Silence and darkness shrouded the entire neighborhood, only lighting the path from his front door to Tommy’s house. He followed his route with slow, steady steps, the knife held out in front of his face. When he reached Tommy’s front door, he expected a struggle to open it, but it was left unlocked—an invitation for him to cause terror. This was the first time he was actually in Tommy’s house. Over eight years of pain caused by him and none of it had actually occurred at his place. Red carpeting cloaked the steps in front of him, welcoming him to his greatest desire. He followed up each one, quietly embracing each moment closer to Tommy’s death. As he reached the top of the steps, Tommy’s room seemed brighter than the others, leading Colin in the right direction. He opened up the door and entered the final resting place of Tommy Fucking Tannen.

His room was like a barren wasteland—plain white walls and light tan carpeting. There was nothing really across the tops of the drawers, and no random artifacts thrown into the corners of the room. There was only a twin sized bed on the other side of the room, where Tom was snuggled up with a Baltimore Ravens pillow pet. He looked like a little bitch, 15 years old and still cuddling with a stuffed animal. It made Colin hate him even more—he puts on this whole badass routine with the kids in school, sweet guy routine with parents and teachers, and comes home to fucking snuggle with a stuffed animal. He crept closer to the bed, staring down at his enemy. He looked so innocent to Colin, and it killed him. He knew everything he had done in his life, but here he was, just laying here quietly while the victim of all his torture stand above him, clutching an 8 inch kitchen knife above his face.

Colin reached forward and slipped the pillow pet out from his arms, removing the Velcro from the bottom to make it solely a pillow. He stared down at Tommy again, who wiggled a bit, searching for something else to grab hold of. He pulled his blanket closer to his body and nuzzled his head in its warmth. Colin ducked down a bit, so maybe he’d be able to hide if his eyes were to open. He waited, patiently till it was clear that Tommy was still fast asleep in his own little pussy dream world. He slowly stood up from his crouched position and stared down at Tommy, all those years of torture were about to come to an end. He jumped on top of him and held him down, imprisoning all his limbs. Colin threw the pillow down onto Tommy’s neck, as a shield to prevent any of the blood from splattering. He raised his hand straight up to the ceiling and stared at his blade, his reflection peered back at him, his green eyes still looking vicious and hungry. Everything he wanted in life was about to happen. Colin swung the blade down through the pillow and stabbed Tommy Fucking Tannen right in the throat. The knife felt like it had hit a metal block in his neck, it wasn’t meant for human flesh. He pulled the knife out again and thrust it once again through the pillow and his neck. It wasn’t enough; two stabs could not heal all those years. Colin picked it up again and kept jamming the knife into the same spot till he was sure it poked a whole through the other side of his throat.  Warm blood spewed out of the hole left from the knife, spraying blood down Colin’s shirt. He took a step back off his victim, shaking, but at the same time, smiling. He looked down at his white shirt, admiring his victory stain that spread from his neckline down to the bottom stitching. Blood seeped out of the Raven, holding in most of Tommy’s blood. Colin glared into the knife again, he looked good. He looked like a professional, with blood covering the bottom part of his face. He licked his lips slowly, enjoying the taste of victory. He smiled. It was done. Tommy Fucking Tannen couldn’t haunt him anymore until Colin himself died and went to hell. He turned around and exited the room, walking down the hardwood stairs and out of the house. The wind cheered for him on his walk home, knowing he was heading back victorious.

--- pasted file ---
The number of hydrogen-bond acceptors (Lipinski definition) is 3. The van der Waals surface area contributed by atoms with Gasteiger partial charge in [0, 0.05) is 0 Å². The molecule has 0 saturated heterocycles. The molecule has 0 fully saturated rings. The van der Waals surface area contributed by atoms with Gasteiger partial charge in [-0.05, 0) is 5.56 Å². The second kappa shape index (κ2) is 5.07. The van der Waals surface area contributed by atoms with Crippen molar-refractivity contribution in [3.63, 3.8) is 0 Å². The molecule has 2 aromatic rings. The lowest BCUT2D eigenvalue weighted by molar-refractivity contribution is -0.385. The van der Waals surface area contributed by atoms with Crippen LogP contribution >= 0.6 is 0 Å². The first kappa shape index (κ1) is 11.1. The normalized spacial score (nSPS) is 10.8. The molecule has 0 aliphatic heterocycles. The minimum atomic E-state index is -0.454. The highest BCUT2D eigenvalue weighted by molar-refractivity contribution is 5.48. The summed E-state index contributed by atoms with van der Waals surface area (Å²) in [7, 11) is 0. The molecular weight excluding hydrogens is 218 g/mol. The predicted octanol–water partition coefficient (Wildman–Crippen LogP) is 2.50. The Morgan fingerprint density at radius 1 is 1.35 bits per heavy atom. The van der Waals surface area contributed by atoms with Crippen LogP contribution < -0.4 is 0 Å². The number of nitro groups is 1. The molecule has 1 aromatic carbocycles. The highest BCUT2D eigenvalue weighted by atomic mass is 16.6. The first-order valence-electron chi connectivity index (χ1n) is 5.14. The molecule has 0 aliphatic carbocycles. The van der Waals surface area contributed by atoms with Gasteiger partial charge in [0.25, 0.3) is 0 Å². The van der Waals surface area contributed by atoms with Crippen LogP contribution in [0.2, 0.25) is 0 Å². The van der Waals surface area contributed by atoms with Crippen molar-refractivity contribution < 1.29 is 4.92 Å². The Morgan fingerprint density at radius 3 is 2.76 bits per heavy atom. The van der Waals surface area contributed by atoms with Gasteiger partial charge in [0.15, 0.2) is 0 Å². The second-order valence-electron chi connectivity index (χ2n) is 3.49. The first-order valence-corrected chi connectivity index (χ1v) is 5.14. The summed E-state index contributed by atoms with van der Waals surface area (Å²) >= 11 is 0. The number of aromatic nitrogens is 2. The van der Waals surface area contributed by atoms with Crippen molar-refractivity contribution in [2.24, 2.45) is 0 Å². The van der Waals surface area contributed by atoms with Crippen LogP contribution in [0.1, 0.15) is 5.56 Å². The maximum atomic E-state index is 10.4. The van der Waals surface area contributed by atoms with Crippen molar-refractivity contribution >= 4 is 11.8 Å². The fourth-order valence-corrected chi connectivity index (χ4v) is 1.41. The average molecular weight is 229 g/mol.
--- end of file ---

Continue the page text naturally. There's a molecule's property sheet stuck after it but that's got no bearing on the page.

Colin crawled back into bed and stared at the clock on the nightstand: 2:49. It had only taken him 12 minutes to solve the biggest problem in his life. He couldn’t stop smiling as he pulled his blanket back over him. He shut his eyes.

“Hey Hun,” there was a slight knock on the door.

Colin jolted up, launching the upside down bowl on his chest onto the empty floor. “Hold on, Mom, just a second!”

There was an elongated creaaak, “Are you feeling any bett…” She was in the doorway, staring at him. “Colin? How did you spill your soup?”

“I don’t know, Mom. But I’m feeling much better.”




© Copyright 2019 kcoroneos. All rights reserved.